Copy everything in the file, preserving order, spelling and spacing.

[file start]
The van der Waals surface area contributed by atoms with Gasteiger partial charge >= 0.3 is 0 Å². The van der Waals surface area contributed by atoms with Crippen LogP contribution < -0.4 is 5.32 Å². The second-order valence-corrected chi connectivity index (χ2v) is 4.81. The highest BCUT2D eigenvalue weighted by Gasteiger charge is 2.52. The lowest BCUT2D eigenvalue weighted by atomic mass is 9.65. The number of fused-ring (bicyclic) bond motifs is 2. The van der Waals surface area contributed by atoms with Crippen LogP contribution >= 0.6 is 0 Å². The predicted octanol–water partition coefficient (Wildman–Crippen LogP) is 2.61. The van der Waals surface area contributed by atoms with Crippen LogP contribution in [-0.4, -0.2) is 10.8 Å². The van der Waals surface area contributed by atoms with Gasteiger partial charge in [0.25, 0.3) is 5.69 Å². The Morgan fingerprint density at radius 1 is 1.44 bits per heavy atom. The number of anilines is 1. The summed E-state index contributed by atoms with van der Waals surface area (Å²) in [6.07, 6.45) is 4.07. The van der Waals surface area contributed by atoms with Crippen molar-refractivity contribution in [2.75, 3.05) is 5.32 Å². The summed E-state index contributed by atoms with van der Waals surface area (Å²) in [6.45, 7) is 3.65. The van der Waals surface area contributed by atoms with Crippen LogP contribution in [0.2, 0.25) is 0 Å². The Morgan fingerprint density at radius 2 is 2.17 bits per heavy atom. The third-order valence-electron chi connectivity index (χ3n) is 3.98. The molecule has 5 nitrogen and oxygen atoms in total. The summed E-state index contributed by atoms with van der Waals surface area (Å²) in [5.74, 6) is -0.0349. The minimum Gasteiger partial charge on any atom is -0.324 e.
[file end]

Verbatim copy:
The van der Waals surface area contributed by atoms with Gasteiger partial charge >= 0.3 is 0 Å². The van der Waals surface area contributed by atoms with Crippen LogP contribution < -0.4 is 5.32 Å². The second-order valence-corrected chi connectivity index (χ2v) is 4.81. The highest BCUT2D eigenvalue weighted by Gasteiger charge is 2.52. The lowest BCUT2D eigenvalue weighted by atomic mass is 9.65. The number of fused-ring (bicyclic) bond motifs is 2. The van der Waals surface area contributed by atoms with Crippen LogP contribution >= 0.6 is 0 Å². The predicted octanol–water partition coefficient (Wildman–Crippen LogP) is 2.61. The van der Waals surface area contributed by atoms with Crippen LogP contribution in [-0.4, -0.2) is 10.8 Å². The van der Waals surface area contributed by atoms with Gasteiger partial charge in [0.25, 0.3) is 5.69 Å². The Morgan fingerprint density at radius 1 is 1.44 bits per heavy atom. The number of anilines is 1. The summed E-state index contributed by atoms with van der Waals surface area (Å²) in [6.07, 6.45) is 4.07. The van der Waals surface area contributed by atoms with Crippen molar-refractivity contribution in [2.75, 3.05) is 5.32 Å². The summed E-state index contributed by atoms with van der Waals surface area (Å²) in [6.45, 7) is 3.65. The van der Waals surface area contributed by atoms with Crippen LogP contribution in [0.2, 0.25) is 0 Å². The Morgan fingerprint density at radius 2 is 2.17 bits per heavy atom. The third-order valence-electron chi connectivity index (χ3n) is 3.98. The molecule has 5 nitrogen and oxygen atoms in total. The summed E-state index contributed by atoms with van der Waals surface area (Å²) in [5.74, 6) is -0.0349. The minimum Gasteiger partial charge on any atom is -0.324 e.